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Review: “Sons of Anarchy” soundtrack, ‘Songs of Anarchy: Vol. 2’


The FX breakout hit Sons of Anarchy is not only one of the most dynamic and thematic productions on cable television, but arguably possesses one of the most spirited, well-composed soundtracks as well.

Songs of Anarchy: Vol. 2, the second installment in the line of soundtracks released about the television series, features frequent show collaborators The Forest Rangers. Accompanied by the likes of contemporary rock icons Alison Mosshart (of The Kills, The Dead Weather, and Daytona Beach band Discount), Curtis Stigers, and Franky Perez among others, they knock out several of the album’s classic rock cover tracks.

Immediate standouts include Lulu’s “To Sir With Love” covered by Katey Sagal (Futurama, Married With Children) and Iggy Pop’s “The Passenger” covered by Alison Mosshart & The Forest Rangers. The covers retain the songs’ original appeal, but inject that certain rustic, western rock aesthetic that has popularized Sons of Anarchy since its inception.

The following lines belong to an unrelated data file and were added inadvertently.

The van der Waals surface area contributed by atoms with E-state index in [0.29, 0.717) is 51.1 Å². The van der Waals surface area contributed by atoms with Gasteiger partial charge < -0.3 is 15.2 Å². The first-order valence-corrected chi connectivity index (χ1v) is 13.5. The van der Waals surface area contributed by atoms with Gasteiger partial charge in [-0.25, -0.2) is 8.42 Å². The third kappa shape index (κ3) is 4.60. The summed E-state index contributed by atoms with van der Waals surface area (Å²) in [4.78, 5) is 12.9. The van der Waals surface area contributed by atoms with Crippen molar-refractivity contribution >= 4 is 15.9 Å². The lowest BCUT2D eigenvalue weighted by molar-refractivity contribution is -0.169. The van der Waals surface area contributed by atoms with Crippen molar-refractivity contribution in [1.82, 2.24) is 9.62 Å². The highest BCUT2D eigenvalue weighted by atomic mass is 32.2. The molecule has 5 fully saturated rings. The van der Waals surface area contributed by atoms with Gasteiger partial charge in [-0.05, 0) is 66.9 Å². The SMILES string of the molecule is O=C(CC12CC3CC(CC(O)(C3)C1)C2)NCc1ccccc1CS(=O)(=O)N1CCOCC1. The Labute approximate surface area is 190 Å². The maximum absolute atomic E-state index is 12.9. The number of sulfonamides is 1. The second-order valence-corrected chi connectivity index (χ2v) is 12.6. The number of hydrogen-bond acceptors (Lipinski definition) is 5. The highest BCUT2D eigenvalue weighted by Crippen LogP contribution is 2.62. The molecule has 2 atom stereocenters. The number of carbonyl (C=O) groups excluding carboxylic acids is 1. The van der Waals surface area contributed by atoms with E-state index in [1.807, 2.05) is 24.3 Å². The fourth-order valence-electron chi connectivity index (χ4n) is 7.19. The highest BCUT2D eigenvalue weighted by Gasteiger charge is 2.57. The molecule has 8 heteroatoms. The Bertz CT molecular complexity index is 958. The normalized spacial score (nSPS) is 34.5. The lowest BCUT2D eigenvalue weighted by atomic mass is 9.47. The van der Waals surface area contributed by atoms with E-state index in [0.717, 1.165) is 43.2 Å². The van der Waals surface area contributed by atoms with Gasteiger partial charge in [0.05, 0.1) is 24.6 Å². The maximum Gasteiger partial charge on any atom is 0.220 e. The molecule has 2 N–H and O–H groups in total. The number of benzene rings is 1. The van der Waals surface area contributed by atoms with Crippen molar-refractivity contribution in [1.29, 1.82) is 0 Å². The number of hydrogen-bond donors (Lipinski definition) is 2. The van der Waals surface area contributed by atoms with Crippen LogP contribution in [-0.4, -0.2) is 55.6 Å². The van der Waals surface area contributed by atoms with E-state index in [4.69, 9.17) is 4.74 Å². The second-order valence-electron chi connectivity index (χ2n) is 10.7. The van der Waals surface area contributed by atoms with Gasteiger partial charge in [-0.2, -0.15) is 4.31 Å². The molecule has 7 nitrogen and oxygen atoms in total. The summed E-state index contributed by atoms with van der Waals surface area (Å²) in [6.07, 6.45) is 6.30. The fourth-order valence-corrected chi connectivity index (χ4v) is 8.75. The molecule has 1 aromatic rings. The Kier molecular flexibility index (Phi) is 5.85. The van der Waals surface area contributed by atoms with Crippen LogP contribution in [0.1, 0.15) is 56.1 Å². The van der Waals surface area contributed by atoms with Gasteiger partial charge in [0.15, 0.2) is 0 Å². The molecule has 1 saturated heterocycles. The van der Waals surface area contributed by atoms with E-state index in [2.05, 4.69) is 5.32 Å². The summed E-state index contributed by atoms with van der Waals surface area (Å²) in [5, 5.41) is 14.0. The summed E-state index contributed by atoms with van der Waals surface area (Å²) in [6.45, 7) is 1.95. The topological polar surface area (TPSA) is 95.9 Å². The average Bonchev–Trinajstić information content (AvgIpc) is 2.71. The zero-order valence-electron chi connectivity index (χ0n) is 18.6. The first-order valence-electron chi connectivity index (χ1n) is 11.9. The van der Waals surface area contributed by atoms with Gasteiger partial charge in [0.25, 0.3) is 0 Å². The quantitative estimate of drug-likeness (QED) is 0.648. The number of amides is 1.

The cover crowned jewel of the album would definitely have to be the first track, Jane’s Addiction’s take on “Sympathy For The Devil” by The Rolling Stones. It was newly recorded specifically for the show and beautifully sets the stage for songs that are set to follow.

Also among the Songs of Anarchy are some pretty amazing originals. “The Lost Boy” by Greg Holden, which played during season 5, has a poignant, emotional effect that successfully channels its appearance on the show, while equally standing alone as a great, somber ballad; this is also accomplished with the evocative, folk numbers “Family” and “He Got Away” by Noah Gunderson.

Even though the songs seamlessly lead from one to the next, a few mediocre tracks made their way into the bunch. Battleme contributed two original songs to the album, “Time” and “Lights,” and while neither seem out of place, they don’t really contribute anything in the way of emotion or feeling. They seem to lack purpose and the album could have seemingly progressed just as smoothly without them. Audra Mae & The Forest Ranger’s rendition of “The Unclouded Day” also left something to be desired.

All in all, Songs of Anarchy: Vol 2 is a wholesome, comprehensive compilation that perfectly channels and describes the feel and tone of “Son’s of Anarchy.” No fan of the show will be disappointed and even those who haven’t quite jumped on the bandwagon can find something to tap along to.  It’s true that some songs are a little plainer and more flat than others, but overall it’s true Rock ‘n’ Roll in full form from beginning to end.

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